HTC Corp. Chief Executive Officer Peter Chou said analysts forecasting the biggest sales drop on record are lacking sufficient information about the product lineup of Asia’s second-largest smartphone maker.
“We respect peoples’ opinions, they have an opinion based on what they see, that’s fine, but they don’t know what we’re working on,” Chou said in an interview yesterday at the Mobile World Congress in Barcelona. “So there’s always a gap.”
HTC, once one of the most-fancied smartphone makers among analysts, has missed revenue estimates in three straight quarters because of competition from Apple Inc.’s iPhone and Samsung Electronic Co.’s Galaxy handsets. Chou, one of the smartphone maker’s founders, presented the multimedia-focused HTC One smartphone series to help claw back market share.
“They were in heaven because they felt they were the king of the hill - growing extremely fast, over 100 percent growth rates year on year and they thought it would last forever,” said IDC researcher Francisco Jeronimo. “But it won’t. The market changed very quickly.”
HTC in October forecast fourth-quarter sales below average analyst estimates after already missing in the prior period. The maker of Sensation and Desire handsets cut that outlook less than a month later before forecasting revenue this quarter that also fell below the average of estimates.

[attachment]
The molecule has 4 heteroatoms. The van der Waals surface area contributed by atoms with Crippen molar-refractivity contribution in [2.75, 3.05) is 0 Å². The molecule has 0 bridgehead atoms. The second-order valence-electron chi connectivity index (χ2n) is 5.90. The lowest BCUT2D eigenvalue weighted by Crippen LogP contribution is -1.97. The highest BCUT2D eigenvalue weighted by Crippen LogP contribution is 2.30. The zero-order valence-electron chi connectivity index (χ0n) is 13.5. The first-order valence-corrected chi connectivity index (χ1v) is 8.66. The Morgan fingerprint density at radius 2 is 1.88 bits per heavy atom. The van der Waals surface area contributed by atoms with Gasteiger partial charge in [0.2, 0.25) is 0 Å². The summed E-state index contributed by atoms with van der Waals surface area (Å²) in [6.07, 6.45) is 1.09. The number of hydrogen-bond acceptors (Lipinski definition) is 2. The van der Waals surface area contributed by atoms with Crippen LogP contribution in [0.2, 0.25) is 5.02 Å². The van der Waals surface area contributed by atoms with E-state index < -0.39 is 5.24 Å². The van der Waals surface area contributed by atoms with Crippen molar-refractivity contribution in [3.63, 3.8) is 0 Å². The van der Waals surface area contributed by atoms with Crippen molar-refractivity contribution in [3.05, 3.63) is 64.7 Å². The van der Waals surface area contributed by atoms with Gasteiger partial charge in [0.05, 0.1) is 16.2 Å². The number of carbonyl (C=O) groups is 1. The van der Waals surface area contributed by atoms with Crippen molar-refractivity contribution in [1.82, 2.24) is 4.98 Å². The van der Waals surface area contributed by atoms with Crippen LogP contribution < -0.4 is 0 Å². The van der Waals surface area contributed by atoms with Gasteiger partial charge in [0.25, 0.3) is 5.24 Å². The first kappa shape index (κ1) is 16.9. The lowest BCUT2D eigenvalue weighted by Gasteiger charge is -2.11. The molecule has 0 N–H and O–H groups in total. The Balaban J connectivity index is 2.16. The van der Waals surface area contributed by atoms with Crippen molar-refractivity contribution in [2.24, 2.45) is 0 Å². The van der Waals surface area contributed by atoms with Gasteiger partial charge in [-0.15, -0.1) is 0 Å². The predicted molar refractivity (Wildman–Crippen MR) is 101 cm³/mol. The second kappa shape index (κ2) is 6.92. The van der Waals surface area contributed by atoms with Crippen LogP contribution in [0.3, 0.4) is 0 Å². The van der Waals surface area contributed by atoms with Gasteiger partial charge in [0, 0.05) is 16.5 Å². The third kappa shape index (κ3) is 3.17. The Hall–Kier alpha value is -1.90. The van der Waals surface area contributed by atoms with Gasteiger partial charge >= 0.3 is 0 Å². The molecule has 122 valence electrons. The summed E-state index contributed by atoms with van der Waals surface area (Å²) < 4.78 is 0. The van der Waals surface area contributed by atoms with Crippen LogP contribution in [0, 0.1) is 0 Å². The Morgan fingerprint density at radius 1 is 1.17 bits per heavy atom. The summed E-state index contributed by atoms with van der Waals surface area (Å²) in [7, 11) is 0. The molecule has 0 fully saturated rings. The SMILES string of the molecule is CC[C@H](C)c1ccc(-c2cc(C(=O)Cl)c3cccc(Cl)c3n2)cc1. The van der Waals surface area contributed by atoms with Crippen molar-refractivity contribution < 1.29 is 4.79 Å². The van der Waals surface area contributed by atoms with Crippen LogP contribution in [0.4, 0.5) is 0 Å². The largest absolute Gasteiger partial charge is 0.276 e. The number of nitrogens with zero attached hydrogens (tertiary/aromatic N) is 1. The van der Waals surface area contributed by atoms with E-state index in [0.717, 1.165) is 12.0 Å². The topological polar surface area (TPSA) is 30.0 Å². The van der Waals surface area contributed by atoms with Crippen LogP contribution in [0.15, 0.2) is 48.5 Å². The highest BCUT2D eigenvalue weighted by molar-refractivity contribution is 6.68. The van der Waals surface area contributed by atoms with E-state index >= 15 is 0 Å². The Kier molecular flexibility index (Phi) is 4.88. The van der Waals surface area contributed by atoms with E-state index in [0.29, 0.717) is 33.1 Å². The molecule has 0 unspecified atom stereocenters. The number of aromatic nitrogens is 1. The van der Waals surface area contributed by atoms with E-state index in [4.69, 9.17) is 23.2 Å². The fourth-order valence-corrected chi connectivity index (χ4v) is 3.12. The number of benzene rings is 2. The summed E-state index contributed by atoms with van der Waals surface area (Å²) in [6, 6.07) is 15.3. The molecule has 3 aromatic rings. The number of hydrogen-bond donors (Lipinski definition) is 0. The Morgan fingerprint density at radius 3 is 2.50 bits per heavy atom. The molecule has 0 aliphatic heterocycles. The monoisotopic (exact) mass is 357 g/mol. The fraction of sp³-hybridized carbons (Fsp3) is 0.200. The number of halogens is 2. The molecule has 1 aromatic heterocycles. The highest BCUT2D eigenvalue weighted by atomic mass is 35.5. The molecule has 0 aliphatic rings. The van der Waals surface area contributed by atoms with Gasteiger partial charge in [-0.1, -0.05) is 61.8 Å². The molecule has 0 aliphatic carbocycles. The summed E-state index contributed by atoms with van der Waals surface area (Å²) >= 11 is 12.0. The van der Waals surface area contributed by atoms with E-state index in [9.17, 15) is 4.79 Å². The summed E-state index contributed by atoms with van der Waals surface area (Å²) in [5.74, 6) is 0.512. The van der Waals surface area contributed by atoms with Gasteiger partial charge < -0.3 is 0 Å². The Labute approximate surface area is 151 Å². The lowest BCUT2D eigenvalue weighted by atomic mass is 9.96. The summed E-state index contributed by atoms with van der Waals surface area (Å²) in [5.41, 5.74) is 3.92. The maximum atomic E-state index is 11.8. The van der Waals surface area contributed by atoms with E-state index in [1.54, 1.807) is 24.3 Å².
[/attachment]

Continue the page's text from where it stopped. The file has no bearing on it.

HTC has gained 27 percent this year, after dropping 42 percent in 2011. The Taipei stock exchange is closed today for holiday. Twelve of 35 analysts surveyed by Bloomberg recommend investors sell HTC, compared with eight who say “buy.”
Shenzhen-based rival ZTE Corp. is also trying to grab a larger share of the growing market for smartphones and tablet computers. The company, which unveiled eight handsets in Barcelona today, has a target to become the third-biggest maker of mobile devices this year after reaching the No. 4 spot in the most recent quarter, said He Shiyou, a ZTE board member.
Huawei Technologies Co., also based in Shenzhen, may triple the number of smartphones it delivers to 60 million this year as it takes aim at the iPhone and new handsets by Nokia Oyj, said Richard Yu, chairman of the company’s devices unit. Huawei yesterday unveiled the Ascend D quad handset, calling it “the world’s fastest smartphone.” The device will cost 15 percent to 20 percent less than “comparable phones.”
HTC’s sales will drop 32 percent this quarter from a year earlier to NT$70.7 billion, according to the average of 21 analyst estimates compiled by Bloomberg. That’s the biggest year-on-year revenue drop since it listed on the Taiwan stock exchange ten years ago.
Chou said the company has signed up 144 wireless operators for the new device series, which features continuous photo shooting, quick shutter speeds and sound-file management software.
Chou last year opened up Studio, a new division in the company tasked with developing “hero” products that will represent the HTC brand and recapture the glory of top sellers such as HTC Desire which was released two years ago. HTC’s strategy will focus more on specific customer groups, especially ones desiring multi-media functions, he said.
“We believe different people want different things, one size doesn’t fit all,” Chou said. “That’s why we created a series of HTC One products, because they deliver awesome experiences, amazing camera and authentic sound.”